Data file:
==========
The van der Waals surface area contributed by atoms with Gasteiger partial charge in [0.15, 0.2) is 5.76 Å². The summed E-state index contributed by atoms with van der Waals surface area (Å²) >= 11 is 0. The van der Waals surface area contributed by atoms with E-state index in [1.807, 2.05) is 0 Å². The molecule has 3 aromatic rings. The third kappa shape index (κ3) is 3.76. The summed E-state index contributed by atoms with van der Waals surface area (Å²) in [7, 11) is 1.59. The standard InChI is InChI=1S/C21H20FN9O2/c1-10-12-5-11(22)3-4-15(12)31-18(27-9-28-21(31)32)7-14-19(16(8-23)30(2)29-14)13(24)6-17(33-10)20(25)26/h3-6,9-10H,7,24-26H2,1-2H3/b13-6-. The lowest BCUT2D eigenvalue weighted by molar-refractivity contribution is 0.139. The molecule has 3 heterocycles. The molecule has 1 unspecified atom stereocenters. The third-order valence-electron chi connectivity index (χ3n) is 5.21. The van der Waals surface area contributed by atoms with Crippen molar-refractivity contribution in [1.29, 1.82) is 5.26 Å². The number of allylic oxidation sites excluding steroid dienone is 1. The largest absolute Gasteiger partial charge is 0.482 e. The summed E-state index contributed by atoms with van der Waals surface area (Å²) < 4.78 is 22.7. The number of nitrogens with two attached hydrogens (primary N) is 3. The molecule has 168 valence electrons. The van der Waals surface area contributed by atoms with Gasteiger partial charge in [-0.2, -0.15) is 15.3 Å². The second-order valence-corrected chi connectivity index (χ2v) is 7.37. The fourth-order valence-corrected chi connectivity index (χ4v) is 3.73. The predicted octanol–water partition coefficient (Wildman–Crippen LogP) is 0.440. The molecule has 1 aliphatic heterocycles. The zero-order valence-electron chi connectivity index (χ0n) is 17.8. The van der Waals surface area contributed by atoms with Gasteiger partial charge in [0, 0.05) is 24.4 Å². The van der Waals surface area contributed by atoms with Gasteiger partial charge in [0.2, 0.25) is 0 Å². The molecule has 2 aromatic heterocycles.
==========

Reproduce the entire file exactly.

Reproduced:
The van der Waals surface area contributed by atoms with Gasteiger partial charge in [0.15, 0.2) is 5.76 Å². The summed E-state index contributed by atoms with van der Waals surface area (Å²) >= 11 is 0. The van der Waals surface area contributed by atoms with E-state index in [1.807, 2.05) is 0 Å². The molecule has 3 aromatic rings. The third kappa shape index (κ3) is 3.76. The summed E-state index contributed by atoms with van der Waals surface area (Å²) in [7, 11) is 1.59. The standard InChI is InChI=1S/C21H20FN9O2/c1-10-12-5-11(22)3-4-15(12)31-18(27-9-28-21(31)32)7-14-19(16(8-23)30(2)29-14)13(24)6-17(33-10)20(25)26/h3-6,9-10H,7,24-26H2,1-2H3/b13-6-. The lowest BCUT2D eigenvalue weighted by molar-refractivity contribution is 0.139. The molecule has 3 heterocycles. The molecule has 1 unspecified atom stereocenters. The third-order valence-electron chi connectivity index (χ3n) is 5.21. The van der Waals surface area contributed by atoms with Crippen molar-refractivity contribution in [1.29, 1.82) is 5.26 Å². The number of allylic oxidation sites excluding steroid dienone is 1. The largest absolute Gasteiger partial charge is 0.482 e. The summed E-state index contributed by atoms with van der Waals surface area (Å²) < 4.78 is 22.7. The number of nitrogens with two attached hydrogens (primary N) is 3. The molecule has 168 valence electrons. The van der Waals surface area contributed by atoms with Gasteiger partial charge in [-0.2, -0.15) is 15.3 Å². The second-order valence-corrected chi connectivity index (χ2v) is 7.37. The fourth-order valence-corrected chi connectivity index (χ4v) is 3.73. The predicted octanol–water partition coefficient (Wildman–Crippen LogP) is 0.440. The molecule has 1 aliphatic heterocycles. The zero-order valence-electron chi connectivity index (χ0n) is 17.8. The van der Waals surface area contributed by atoms with Gasteiger partial charge in [0, 0.05) is 24.4 Å². The van der Waals surface area contributed by atoms with Gasteiger partial charge in [0.2, 0.25) is 0 Å². The molecule has 2 aromatic heterocycles.